This Christmas as we enjoy the good things there are to enjoy, but feel like we are slouching and struggling, the author asks: Is there room for Jesus in your inn of life? Photo Aaron Burden on Unsplash.
Turning and turning in the widening gyre
The falcon cannot hear the falconer;
Things fall apart; the centre cannot hold;
Mere anarchy is loosed upon the world,
The blood-dimmed tide is loosed, and everywhere
The ceremony of innocence is drowned;
The best lack all conviction, while the worst
Are full of passionate intensity.
Many of us might be so drained that it feels like we’re just slouching towards another Christmas.
These dark and intense words from WB Yeats’ The Second Coming in many ways summarise the feeling as we approach another Christmas.
It’s been another year of uncertainty with Covid. For many individuals and societies, it’s been another year of anxiety, loss, volatility and suffering in everyday life.
Many of us might be so emotionally, physically, mentally and circumstantially drained that it feels like we’re just slouching towards another Christmas. Just as Yeats writes of “slouching towards Bethlehem” later in the same poem.
How do we overcome this feeling? This sense of despair and uncertainty? How do we overcome that this Christmas?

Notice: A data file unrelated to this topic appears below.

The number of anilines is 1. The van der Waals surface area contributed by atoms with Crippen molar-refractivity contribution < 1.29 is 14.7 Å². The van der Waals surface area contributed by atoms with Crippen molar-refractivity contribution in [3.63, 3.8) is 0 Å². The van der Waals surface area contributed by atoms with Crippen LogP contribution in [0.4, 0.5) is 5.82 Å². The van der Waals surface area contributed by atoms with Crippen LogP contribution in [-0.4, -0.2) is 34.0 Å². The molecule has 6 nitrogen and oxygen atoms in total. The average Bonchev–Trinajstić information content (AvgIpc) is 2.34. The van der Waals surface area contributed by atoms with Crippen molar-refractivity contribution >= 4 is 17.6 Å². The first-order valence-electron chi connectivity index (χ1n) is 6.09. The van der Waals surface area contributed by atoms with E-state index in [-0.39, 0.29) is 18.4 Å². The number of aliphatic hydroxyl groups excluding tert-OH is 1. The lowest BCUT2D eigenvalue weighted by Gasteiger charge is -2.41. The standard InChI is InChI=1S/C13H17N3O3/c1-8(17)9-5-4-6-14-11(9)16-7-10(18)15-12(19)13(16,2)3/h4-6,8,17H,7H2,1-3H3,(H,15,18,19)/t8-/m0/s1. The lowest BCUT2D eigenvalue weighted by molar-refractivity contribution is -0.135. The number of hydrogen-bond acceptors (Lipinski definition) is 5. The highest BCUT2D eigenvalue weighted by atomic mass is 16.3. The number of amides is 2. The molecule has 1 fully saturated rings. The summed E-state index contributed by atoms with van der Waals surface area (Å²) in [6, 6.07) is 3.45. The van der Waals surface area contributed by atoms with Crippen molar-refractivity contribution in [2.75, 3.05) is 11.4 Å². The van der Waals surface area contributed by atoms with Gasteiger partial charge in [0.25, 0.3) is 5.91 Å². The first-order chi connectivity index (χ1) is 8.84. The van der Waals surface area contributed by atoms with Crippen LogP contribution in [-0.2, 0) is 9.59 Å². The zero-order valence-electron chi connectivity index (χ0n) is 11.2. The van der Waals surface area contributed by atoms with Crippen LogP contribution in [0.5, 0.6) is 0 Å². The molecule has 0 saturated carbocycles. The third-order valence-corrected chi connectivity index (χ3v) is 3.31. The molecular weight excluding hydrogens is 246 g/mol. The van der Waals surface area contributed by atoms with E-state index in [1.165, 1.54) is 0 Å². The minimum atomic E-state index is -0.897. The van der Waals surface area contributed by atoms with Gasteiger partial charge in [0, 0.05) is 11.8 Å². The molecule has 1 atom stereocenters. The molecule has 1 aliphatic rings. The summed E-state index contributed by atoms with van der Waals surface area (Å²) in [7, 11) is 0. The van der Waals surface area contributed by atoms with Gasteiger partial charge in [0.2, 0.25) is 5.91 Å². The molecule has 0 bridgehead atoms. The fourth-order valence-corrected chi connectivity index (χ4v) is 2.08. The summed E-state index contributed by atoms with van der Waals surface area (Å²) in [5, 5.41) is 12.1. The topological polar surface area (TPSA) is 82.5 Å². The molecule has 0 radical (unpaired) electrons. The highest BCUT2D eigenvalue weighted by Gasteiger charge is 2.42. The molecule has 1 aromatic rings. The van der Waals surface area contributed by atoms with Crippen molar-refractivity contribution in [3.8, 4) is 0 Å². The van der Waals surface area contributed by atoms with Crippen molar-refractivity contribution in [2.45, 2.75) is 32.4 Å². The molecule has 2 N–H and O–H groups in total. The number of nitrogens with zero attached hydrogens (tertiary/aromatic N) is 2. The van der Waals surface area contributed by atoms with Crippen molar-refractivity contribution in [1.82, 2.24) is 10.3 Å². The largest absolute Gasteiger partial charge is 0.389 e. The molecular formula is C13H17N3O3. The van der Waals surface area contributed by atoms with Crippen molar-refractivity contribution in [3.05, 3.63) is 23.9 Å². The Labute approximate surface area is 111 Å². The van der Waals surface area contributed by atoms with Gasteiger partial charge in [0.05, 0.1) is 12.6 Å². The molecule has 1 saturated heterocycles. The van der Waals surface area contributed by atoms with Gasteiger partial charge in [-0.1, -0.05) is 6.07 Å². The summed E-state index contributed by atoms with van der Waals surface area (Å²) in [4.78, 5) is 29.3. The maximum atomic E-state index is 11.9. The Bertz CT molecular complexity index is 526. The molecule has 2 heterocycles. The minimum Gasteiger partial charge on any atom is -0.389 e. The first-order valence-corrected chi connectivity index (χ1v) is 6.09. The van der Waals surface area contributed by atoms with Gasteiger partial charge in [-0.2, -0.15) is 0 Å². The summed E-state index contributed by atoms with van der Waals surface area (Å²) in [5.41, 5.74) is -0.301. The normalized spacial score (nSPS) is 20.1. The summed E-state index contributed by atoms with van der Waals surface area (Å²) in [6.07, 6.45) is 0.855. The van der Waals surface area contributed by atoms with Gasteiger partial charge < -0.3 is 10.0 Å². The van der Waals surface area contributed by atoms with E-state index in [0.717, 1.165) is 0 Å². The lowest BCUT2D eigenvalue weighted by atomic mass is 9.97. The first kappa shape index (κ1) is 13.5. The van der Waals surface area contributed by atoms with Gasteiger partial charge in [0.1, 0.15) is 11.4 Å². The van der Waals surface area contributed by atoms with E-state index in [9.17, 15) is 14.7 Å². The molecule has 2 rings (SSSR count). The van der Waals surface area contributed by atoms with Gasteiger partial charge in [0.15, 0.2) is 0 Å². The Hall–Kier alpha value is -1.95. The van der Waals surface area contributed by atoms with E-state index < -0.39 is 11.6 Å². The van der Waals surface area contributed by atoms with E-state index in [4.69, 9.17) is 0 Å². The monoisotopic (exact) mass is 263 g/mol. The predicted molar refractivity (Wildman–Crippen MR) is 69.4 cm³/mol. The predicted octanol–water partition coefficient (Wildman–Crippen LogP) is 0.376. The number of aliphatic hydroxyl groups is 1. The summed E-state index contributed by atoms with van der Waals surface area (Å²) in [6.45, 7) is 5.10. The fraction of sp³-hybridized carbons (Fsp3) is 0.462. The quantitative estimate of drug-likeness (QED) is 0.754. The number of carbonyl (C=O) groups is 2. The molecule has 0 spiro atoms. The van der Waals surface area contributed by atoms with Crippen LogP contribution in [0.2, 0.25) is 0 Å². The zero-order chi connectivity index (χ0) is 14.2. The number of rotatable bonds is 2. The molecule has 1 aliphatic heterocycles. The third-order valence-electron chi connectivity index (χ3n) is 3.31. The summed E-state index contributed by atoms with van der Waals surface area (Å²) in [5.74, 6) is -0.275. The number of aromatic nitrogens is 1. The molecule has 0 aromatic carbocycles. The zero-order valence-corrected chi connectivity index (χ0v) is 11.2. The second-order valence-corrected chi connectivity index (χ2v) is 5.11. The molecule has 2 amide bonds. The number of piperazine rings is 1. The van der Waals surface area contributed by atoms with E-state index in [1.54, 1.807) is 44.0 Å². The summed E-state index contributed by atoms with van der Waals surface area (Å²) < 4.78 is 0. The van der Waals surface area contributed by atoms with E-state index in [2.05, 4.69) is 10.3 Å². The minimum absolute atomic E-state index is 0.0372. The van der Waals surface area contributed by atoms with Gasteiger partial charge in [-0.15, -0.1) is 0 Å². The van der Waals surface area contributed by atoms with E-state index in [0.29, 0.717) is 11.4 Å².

Well, the answer may well come from one of the most forgotten but important characters in the original Christmas story …
Before Jesus is born, Mary and Joseph seek accommodation at an inn. And the innkeeper says: “Unfortunately the inn is full, there is no room at the inn.”
There is no room at the inn.
Metaphorically, this speaks volumes for what is before every single one of us this Christmas.
Not just every Christmas but every day, God Himself is reaching out to each of us. He came into the world that first Christmas as a person in order to relate to you and me.
But again and again, all too often we say to Him: There is no room for you in the inn, there is no room for you in my life.
“In this world you will have problems. But be of good cheer. I have overcome the world.”
When that innkeeper said there was no room at the inn, he was focused on his circumstances, on the physical capacity of his inn. He was too wrapped up in his own stresses and struggles of the day and of the season that he was going through.
What about you?
This Christmas as we enjoy the good things there are to enjoy, but sometimes feel like we are slouching and struggling, is there room for Jesus in your life?
Yes, there is always a sense of uncertainty and instability. But in and through the person of Jesus Christ, there is also always the opportunity for joy, cheer and renewal.
Jesus says: “In this world you will have problems. But be of good cheer. I have overcome the world.” (John 16:33)
Let’s not make the same mistake that that innkeeper made. Let’s remember that there is always room and always a need for Jesus Christ in our inn and in our hearts.
Have a blessed and hope and joy-filled Christmas.
This transcript was published with permission of ThinkingFaith, watch the video here. Thinking Faith invites you to think beyond the full stop; thoughtfully speaking into the questions of faith and culture.
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